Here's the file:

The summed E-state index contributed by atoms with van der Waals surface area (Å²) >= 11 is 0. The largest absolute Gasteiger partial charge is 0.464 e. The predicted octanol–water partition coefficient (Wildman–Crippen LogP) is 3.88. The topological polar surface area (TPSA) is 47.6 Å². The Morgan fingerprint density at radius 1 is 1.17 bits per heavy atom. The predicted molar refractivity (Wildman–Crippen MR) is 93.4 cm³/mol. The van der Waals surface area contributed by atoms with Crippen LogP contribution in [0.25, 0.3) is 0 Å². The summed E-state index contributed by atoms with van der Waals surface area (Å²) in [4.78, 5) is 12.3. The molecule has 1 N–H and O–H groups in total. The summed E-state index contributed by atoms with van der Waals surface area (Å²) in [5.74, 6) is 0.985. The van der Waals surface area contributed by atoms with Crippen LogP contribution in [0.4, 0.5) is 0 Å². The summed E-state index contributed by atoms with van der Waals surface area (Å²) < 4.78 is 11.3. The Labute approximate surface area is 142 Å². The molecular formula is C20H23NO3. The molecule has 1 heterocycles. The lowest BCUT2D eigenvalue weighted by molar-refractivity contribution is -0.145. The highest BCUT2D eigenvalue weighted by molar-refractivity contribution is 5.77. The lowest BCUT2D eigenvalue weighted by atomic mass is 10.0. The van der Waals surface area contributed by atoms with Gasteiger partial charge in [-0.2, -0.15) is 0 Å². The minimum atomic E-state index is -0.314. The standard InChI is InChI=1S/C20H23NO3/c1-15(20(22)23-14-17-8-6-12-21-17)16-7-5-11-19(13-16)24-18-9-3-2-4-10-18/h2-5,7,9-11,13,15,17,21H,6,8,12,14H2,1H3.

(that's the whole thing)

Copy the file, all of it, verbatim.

The summed E-state index contributed by atoms with van der Waals surface area (Å²) >= 11 is 0. The largest absolute Gasteiger partial charge is 0.464 e. The predicted octanol–water partition coefficient (Wildman–Crippen LogP) is 3.88. The topological polar surface area (TPSA) is 47.6 Å². The Morgan fingerprint density at radius 1 is 1.17 bits per heavy atom. The predicted molar refractivity (Wildman–Crippen MR) is 93.4 cm³/mol. The van der Waals surface area contributed by atoms with Crippen LogP contribution in [0.25, 0.3) is 0 Å². The summed E-state index contributed by atoms with van der Waals surface area (Å²) in [4.78, 5) is 12.3. The molecule has 1 N–H and O–H groups in total. The summed E-state index contributed by atoms with van der Waals surface area (Å²) in [5.74, 6) is 0.985. The van der Waals surface area contributed by atoms with Crippen LogP contribution in [0.4, 0.5) is 0 Å². The summed E-state index contributed by atoms with van der Waals surface area (Å²) < 4.78 is 11.3. The Labute approximate surface area is 142 Å². The molecular formula is C20H23NO3. The molecule has 1 heterocycles. The lowest BCUT2D eigenvalue weighted by molar-refractivity contribution is -0.145. The highest BCUT2D eigenvalue weighted by molar-refractivity contribution is 5.77. The lowest BCUT2D eigenvalue weighted by atomic mass is 10.0. The van der Waals surface area contributed by atoms with Gasteiger partial charge in [-0.2, -0.15) is 0 Å². The minimum atomic E-state index is -0.314. The standard InChI is InChI=1S/C20H23NO3/c1-15(20(22)23-14-17-8-6-12-21-17)16-7-5-11-19(13-16)24-18-9-3-2-4-10-18/h2-5,7,9-11,13,15,17,21H,6,8,12,14H2,1H3.